Mesoeconomics promises to deliver guidelines for identifying and evaluating potential points of failure and channels of propagation, calling attention to where investing in resilience is likely to be more necessary and effective. The relevance of this approach is underscored by ongoing debates about the causes, nature, and alternative responses to inflation. Is it primarily the consequence of too much macroeconomic demand stimulus or of sector-specific supply shocks? How can we parse the complex interactions between shocks on both the demand and supply sides of the economy?

An alternative, comparably strategic use case is mapping the dependencies entailed by industrial-policy initiatives. For example, any effort to reconstruct a high-tech manufacturing base in the US will encounter many bottlenecks, and the responses to these will generate feedbacks that can mitigate the downstream consequences. Applied mesoeconomics can help anticipate where enabling co-investments should be targeted.

Of course, even when the network externalities of a complex, dynamic production system are visible, their evolution will be influenced by reflexive interactions and significant innovations along the supply chain. The outcome of these forces will necessarily remain uncertain. But the fact remains: it is both appropriate and necessary to maintain working capital above what one would need in a hypothetical, optimally efficient production system.


The third path forward begins by recognizing that innovation, by definition, confronts radical uncertainty. As I wrote in Doing Capitalism:

“The innovation economy begins with discovery and culminates in speculation. Over some 250 years, economic growth has been driven by successive processes of trial and error and error and error: upstream exercises in research and invention and downstream experiments in the new economic space opened by innovation. Each of these activities necessarily generates much waste along the way: dead-end research programs, useless inventions and failed commercial ventures.”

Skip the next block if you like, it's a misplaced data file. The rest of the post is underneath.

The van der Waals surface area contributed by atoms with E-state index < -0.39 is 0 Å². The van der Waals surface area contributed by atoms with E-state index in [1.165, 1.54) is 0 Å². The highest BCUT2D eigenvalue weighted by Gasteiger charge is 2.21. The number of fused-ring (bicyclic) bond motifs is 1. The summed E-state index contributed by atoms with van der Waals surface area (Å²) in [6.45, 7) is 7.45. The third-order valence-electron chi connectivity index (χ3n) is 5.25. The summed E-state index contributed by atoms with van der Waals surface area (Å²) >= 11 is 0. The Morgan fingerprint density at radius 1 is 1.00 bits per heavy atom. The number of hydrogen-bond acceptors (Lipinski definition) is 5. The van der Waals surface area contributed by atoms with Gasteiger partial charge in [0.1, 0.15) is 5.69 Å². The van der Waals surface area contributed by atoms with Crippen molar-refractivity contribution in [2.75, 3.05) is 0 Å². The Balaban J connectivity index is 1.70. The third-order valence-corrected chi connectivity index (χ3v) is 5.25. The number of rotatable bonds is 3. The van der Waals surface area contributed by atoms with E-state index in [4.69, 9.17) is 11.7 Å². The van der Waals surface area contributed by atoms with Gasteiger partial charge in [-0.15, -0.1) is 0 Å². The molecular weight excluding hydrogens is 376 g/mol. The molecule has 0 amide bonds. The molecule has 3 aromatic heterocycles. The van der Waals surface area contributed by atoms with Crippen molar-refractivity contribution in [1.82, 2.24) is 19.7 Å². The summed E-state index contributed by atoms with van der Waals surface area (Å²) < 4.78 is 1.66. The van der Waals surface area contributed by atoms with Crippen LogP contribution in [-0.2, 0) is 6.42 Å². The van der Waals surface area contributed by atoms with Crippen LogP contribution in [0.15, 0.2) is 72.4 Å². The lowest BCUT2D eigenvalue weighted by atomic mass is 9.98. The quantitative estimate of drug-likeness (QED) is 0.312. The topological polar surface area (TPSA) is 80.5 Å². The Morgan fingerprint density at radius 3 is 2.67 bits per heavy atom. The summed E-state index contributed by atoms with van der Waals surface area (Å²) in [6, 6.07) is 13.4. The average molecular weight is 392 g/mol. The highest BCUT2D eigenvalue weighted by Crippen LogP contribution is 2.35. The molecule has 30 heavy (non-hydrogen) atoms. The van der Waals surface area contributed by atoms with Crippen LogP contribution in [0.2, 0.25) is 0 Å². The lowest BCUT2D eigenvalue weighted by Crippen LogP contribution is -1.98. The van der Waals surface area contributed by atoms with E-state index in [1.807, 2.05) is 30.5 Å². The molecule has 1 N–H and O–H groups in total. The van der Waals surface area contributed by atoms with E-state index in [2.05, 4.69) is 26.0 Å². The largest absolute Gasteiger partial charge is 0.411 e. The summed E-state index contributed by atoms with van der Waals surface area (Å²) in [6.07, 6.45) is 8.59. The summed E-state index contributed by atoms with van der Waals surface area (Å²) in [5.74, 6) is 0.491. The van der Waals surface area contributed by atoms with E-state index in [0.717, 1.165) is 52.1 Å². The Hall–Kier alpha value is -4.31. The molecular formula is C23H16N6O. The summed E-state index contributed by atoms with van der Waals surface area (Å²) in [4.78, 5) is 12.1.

If the lowest-risk, most efficient allocation of capital dominates, the necessarily costly process of experimentation will not be undertaken. Nor will innovations with transformative potential be realized.

Experiments are how we map the contours of the unknown. In the VC world, every startup is an experiment, and most fail. Competition in the market economy liquidates the failures and confirms the winners. Without such “Schumpeterian waste,” the persistent, cumulative upward drift in productivity and living standards would not occur.

When scientific discovery supplanted mechanical tinkering as the basis for productive innovation in the late nineteenth century, the necessary research funding came from the giant corporations spawned by the Second Industrial Revolution (which gave us railroads, electrification, and mass production). Whether they owed their market positions to formal agreements with the federal government (AT&T), patent monopolies (RCA and Xerox), or a combination of innovative research and commercial dominance (DuPont and IBM), the leading corporate laboratories could afford to invest upstream in the basic science from which commercially significant technological innovations might evolve.

By allocating their monopoly profits to scientific research and development, these corporations extended their market power while also serving a larger, social purpose. But their market positions proved transient. Within the space of a generation, the monopoly profits available for funding R&D came under growing pressure, and the great tech companies of the post-World War II era succumbed to the forces of Schumpeterian creative destruction and federal antitrust enforcement.